Rock Art a little history and a little art...

Monday, January 16, 2012

How I Learned to Stop Worrying and Love the MAMMOTH!

Health Advisory for Moses Lake and the greater Columbia Basin:

Are you suffering from...


  • RAPID-ONSET BALDNESS
  • ENLARGED LOWER DENTITION
  • A TENDENCY TOWARDS QUADRUPEDAL MOVEMENT
  • A SUDDEN AVERSION TO MEAT

YOU MAY HAVE MAMMOTH FEVER!

There is no known cure for Mammoth Fever. Repeated exposure to the Moses Lake Museum & Art Center's brand new Columbian Mammoth sculpture may temporarily alleviate symptoms. Do NOT notify your Health Care Professional. They will think you are a nutcase. 





All of us here at the Moses Lake Museum are thrilled to announce the installation of an iconic sculpture by found object sculptor Jud Turner - a full-scale Columbian Mammoth constructed from agricultural implements and tractor parts. For me it is the end of a nearly four year obsession, and a particularly sever case of Mammoth Fever! (Second only to a debilitating case of Weiner-dog-itus!) On Tuesday, January 17 the Mammoth will arrive in Moses Lake - it will be an event of prehistoric proportions!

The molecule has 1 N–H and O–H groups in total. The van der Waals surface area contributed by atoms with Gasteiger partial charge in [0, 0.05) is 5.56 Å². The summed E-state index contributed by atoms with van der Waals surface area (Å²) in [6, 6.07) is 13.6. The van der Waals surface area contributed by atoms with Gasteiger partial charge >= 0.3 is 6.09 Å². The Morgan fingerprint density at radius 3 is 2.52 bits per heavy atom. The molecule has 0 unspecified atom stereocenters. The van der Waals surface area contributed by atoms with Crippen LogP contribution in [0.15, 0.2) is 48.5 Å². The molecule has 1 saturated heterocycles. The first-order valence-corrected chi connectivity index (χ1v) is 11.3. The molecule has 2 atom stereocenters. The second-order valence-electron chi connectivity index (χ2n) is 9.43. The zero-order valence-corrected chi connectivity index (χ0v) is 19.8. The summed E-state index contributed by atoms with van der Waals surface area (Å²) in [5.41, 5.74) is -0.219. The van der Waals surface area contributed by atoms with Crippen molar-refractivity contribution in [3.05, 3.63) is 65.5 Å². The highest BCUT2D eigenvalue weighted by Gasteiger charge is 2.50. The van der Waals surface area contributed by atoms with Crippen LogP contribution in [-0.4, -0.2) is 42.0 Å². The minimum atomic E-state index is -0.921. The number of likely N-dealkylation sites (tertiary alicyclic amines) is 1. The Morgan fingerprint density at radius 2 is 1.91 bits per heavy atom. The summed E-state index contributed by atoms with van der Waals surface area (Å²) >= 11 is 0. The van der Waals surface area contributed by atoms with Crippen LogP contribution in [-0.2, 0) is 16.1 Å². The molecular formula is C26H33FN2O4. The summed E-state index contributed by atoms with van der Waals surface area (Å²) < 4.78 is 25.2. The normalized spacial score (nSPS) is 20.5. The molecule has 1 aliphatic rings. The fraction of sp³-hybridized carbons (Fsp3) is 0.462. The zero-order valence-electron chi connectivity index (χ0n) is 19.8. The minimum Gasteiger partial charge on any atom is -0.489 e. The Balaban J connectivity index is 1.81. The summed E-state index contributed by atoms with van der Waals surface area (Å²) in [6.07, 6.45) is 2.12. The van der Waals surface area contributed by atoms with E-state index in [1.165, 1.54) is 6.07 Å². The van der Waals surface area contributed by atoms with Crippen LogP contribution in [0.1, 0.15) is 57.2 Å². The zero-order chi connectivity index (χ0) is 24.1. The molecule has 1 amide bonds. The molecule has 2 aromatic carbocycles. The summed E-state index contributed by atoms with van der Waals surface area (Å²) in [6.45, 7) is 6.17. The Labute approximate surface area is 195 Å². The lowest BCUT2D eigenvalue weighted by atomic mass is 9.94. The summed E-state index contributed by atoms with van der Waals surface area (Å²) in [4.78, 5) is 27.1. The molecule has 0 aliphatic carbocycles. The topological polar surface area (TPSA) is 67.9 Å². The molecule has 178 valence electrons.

The mammoth has a long history in Washington. The fossil remains of these creatures have been discovered across Washington State, near Cheney, Moxee, the Olympic Peninsula, Wenas Creek and even Moses Lake! Scientists believe these mammoths entered the America's by way of the Bering Land Bridge 1 million years ago. They ranged from Alaska, across the mid-western United States and south into Mexico and Central America until approximately 10,000 years ago. In 1998 a group of students from Windsor Elementary School near Cheney succeeded in designating the Columbian Mammoth as Washington's State Fossil. The Columbian Mammoth was one of the largest mammoth species that ever lived. Significantly less hairy than it's Woolly cousins, the Columbian Mammoth resembled a large African elephant.


In 1950, Mr. and Mrs. Wesley Kerving of Moses Lake discovered a mammoth femur, scapula and fragmented tusk while building irrigation canals. Moses Lake Museum founder Adam East may have invited the Kervings, or other local shovel bums to display their discoveries at his museum, as photographs show similar mammoth specimens in photos of the Adam East Museum.

 "Hairy Mammouth found near Moses Lake. Let us know of any finds of bones.... largest specimen of the Hairy Mammouth was unearthed at Stratford".

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